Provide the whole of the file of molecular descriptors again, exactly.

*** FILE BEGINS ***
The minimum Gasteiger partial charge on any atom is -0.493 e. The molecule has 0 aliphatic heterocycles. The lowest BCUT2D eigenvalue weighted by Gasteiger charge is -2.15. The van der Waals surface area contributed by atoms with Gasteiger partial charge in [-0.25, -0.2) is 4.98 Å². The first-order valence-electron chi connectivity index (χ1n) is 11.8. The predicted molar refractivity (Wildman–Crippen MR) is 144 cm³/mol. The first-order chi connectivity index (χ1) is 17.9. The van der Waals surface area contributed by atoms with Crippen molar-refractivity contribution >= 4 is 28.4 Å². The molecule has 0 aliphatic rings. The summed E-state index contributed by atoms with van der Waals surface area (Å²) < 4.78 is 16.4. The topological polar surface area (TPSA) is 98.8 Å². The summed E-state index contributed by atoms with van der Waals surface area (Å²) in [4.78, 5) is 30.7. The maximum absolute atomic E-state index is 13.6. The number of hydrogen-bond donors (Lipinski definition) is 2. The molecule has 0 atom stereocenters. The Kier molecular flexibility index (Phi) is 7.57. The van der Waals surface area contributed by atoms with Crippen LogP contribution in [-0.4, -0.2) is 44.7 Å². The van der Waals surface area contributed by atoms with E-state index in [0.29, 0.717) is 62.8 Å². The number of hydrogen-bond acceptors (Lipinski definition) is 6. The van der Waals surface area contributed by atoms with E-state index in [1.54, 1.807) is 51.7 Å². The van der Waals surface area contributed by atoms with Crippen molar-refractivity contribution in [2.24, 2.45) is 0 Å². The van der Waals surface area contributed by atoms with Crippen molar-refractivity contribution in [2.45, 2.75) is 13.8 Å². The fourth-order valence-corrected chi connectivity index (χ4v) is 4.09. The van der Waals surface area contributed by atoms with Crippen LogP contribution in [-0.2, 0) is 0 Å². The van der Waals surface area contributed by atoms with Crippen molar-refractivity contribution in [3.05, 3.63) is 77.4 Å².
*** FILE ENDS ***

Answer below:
The minimum Gasteiger partial charge on any atom is -0.493 e. The molecule has 0 aliphatic heterocycles. The lowest BCUT2D eigenvalue weighted by Gasteiger charge is -2.15. The van der Waals surface area contributed by atoms with Gasteiger partial charge in [-0.25, -0.2) is 4.98 Å². The first-order valence-electron chi connectivity index (χ1n) is 11.8. The predicted molar refractivity (Wildman–Crippen MR) is 144 cm³/mol. The first-order chi connectivity index (χ1) is 17.9. The van der Waals surface area contributed by atoms with Crippen molar-refractivity contribution >= 4 is 28.4 Å². The molecule has 0 aliphatic rings. The summed E-state index contributed by atoms with van der Waals surface area (Å²) < 4.78 is 16.4. The topological polar surface area (TPSA) is 98.8 Å². The summed E-state index contributed by atoms with van der Waals surface area (Å²) in [4.78, 5) is 30.7. The maximum absolute atomic E-state index is 13.6. The number of hydrogen-bond donors (Lipinski definition) is 2. The molecule has 0 atom stereocenters. The Kier molecular flexibility index (Phi) is 7.57. The van der Waals surface area contributed by atoms with Crippen LogP contribution in [-0.4, -0.2) is 44.7 Å². The van der Waals surface area contributed by atoms with E-state index in [0.29, 0.717) is 62.8 Å². The number of hydrogen-bond acceptors (Lipinski definition) is 6. The van der Waals surface area contributed by atoms with E-state index in [1.54, 1.807) is 51.7 Å². The van der Waals surface area contributed by atoms with Crippen molar-refractivity contribution in [2.24, 2.45) is 0 Å². The van der Waals surface area contributed by atoms with Crippen molar-refractivity contribution in [2.45, 2.75) is 13.8 Å². The fourth-order valence-corrected chi connectivity index (χ4v) is 4.09. The van der Waals surface area contributed by atoms with Crippen LogP contribution in [-0.2, 0) is 0 Å². The van der Waals surface area contributed by atoms with Crippen molar-refractivity contribution in [3.05, 3.63) is 77.4 Å².